highways. To get to Los Alamos, would have
been easier to take a jet boat up the Rio Grande.
Bandelier Forest & National Monument

We otherwise would have to drive to the east or
west. East through Santa Fe then north then
west, about 175 miles. To the west we’d go
south to Bernalillo then north on route 550
toward Cuba then east on route 4. All in all
about 200 miles.

There was an alternative, a short cut that I wasn’t
excited to explain to Arlene. It ran straight north
through Bandelier Forest, about 35 miles to route
4, Los Alamos, and as a bonus Bandelier
National Monument. The latter is a well
preserved Indian cliff dwelling.


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To prepare Arlene for the ‘Fire Road’ short cut I
called on some local neighbors. The R angers at
the Visitors Center were not sure what the
condition of the road might be. There had been
a terrible wild fire in the forest the previous year
and they hadn’t been over it since. We also met
some others at the gas station. They knew all
about the road and fire, but hadn’t been over it
since the fire either and didn’t know if it was
open.

One guy, an obvious adventurer, or maybe, just a
local, use to such issues, suggested we try it.
‘Keep moving in the sand, and watch your
mileage.’ ‘That way if you get stuck you’ll know
which way to hike if you have to make your way
out.’
I considered his advice to be solid. This wasn’t
the Baja. And after all we’d survived Big Bend
miles away from anyone; beyond hiking or
walking to safety. So why not here?

Here’s a picture of the ‘Fire Road’ across the
Bandelier Forest.
The deepest sand we encountered was in several
ravines. We crossed sandy areas in Big Bend but
they would have been fordable. Here, they were
too long for anyone to cross and about 8 inches
deep.



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Arlene was content to keep the mileage, and
make occasional comments. For instance the
road had lots of gravel, causing our wheels to
spin whether we were going up or down hill.
Nor could we tell when we’d gotten to the top of
a climb. Her comments were like: ‘Keep it
going.’, or ‘Why are you slowing down?’.

We kept going, with the air conditioner off. The
heat was intense. Our last few miles before
meeting route 4 was filled with burnt out, trees
standing blackened. The ground was ashen;
cleared by the intensity of the fire of all brush.
Bandelier National Monument was a surprise.
First, the National Parks had closed it to


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individual vehicles. Busses on a regular schedule
took us in and out. We have been so glad to see
this happening and hope it will continue in as
many parks as possible.

Secondly, there has been a lot of work done to
preserve this canyon home of ancient Indian
cultures.

It was a grand experience, yet so hot, and after
driving through the forest without air
conditioning we were suffering from heat
exhaustion. We tried staying in the shade, and
used our wet scarves from a creek to wrap
around our foreheads.
This short cut was something, on our rating
system this time we gave it an 8. Well under our
Big Bend trip. Still we should probably stay
around or under 7.















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Los Alamos, New Mexico:
Although we tried to take care of ourselves we
continued to Los Alamos, but never really
recovered. Feeling tired and exhausted we
forgave a good trip around this incredible place
for another day, and returned to camp the long
way with air conditioning blasting .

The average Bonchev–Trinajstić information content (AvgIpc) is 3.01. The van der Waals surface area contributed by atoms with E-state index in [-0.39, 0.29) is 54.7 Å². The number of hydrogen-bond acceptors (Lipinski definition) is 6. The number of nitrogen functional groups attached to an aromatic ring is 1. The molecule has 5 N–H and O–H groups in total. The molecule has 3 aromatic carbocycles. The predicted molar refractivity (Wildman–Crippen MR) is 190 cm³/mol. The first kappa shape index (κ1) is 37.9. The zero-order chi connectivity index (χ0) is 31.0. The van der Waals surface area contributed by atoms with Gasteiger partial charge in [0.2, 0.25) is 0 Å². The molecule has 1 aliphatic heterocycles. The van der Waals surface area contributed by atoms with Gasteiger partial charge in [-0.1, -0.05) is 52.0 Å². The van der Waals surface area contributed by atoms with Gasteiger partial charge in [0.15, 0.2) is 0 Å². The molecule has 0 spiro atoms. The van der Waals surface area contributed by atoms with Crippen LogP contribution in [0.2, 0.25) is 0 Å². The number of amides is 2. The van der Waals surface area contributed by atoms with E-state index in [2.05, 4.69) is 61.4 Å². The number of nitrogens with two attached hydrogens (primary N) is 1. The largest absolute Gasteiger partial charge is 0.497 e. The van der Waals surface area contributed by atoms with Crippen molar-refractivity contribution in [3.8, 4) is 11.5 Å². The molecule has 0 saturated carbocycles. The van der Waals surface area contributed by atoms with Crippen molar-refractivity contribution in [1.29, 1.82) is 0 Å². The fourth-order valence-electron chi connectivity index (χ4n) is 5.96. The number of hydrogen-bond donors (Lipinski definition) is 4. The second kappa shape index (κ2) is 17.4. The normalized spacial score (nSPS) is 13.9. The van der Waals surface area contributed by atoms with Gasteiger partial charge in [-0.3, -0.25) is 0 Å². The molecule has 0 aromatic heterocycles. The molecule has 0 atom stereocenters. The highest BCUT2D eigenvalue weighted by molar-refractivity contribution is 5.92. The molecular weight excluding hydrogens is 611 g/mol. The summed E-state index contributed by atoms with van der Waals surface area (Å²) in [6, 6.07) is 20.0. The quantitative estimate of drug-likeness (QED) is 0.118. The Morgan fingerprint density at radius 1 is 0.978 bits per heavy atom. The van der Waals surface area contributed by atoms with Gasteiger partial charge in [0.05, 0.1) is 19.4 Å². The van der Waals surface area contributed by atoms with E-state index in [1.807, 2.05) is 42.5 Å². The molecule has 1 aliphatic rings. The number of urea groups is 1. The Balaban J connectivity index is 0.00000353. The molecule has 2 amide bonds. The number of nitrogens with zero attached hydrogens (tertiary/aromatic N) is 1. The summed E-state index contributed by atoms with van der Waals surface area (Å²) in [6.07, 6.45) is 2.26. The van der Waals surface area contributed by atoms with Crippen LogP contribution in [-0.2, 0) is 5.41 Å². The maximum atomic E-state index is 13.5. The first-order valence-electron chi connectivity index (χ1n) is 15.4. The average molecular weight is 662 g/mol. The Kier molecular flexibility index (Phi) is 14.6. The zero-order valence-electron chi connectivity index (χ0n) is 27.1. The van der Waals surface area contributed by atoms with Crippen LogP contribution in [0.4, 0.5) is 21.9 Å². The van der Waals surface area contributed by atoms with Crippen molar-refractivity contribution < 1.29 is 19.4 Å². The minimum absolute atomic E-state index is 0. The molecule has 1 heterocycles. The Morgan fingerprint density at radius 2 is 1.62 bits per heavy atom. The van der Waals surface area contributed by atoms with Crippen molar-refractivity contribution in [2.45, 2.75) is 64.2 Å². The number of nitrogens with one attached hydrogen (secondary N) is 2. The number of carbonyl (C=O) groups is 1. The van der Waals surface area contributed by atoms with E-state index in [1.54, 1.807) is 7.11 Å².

Another day came several years later. Although
we stayed in the Cochiti Lake Campground we
didn’t take the short cut. This time we drove up
I-25 through Santa Fe.
Los Alamos, in the beginning, the 1930’s, it was
just a private school in the middle of nowhere.
The U.S. Government commandeered it and set
up a town so secret that inhabitants used
numbers instead of names. There wasn’t any way
to get there because it didn’t exist. Like ‘Area 51’
in Nevada.

Here is where the Atomic Bomb was developed,
at the Los Alamos Laboratory. It was an
coordination effort with Canada and England
participating. Russia also had their successful
spies, both American and British.

Two separate programs were developed. One,
not so successful created ‘Little Boy’. The other





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led by Major General Leslie Groves of the Corp
or Engineers and a team of Physicists including
Robert Oppenhiemer and Edward Teller. They
created ‘Fat Boy’. It’s amazing that the bomb
worked as the interior was all electrically wired.
Years would pass before we had printed circuit
boards, and transistors to simplify the internal
electronics.
















I had worked on very early computers then, in
the late 1950’s. They were large and used
vacuum tubes. For as little as 5K their size was
just smaller than an armoire. The largest business
machine in existence, at 250K was the size of a
volley ball court.

Here is a life size model of ‘Fat Boy’. I tried
getting Arlene to climb up onto it for this picture,
but she refused
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It’s a good thing this bomb wasn’t very large,
because the inside of a B-29 bomber doesn’t have
much room either.
Los Alamos is still a large government nuclear
facility and laboratory. Because it’s on the top of
a mountain and there are canyons crossing
sections it makes it easy to isolate certain areas.
Most of which are fenced off from the public.

The last time we were there the town which has
grown had a festival. We enjoyed walking around
and after visiting bought a couple of lunches and
walked over to a pretty park for a leisurely picnic
lunch beside a pond. It was a good time and
much better than when heat exhaustion had us
both by the neck.
Climbing down from the city we crossed the
plains toward I-25. On the way we took a bridge
over the Rio Grande and snapped this picture.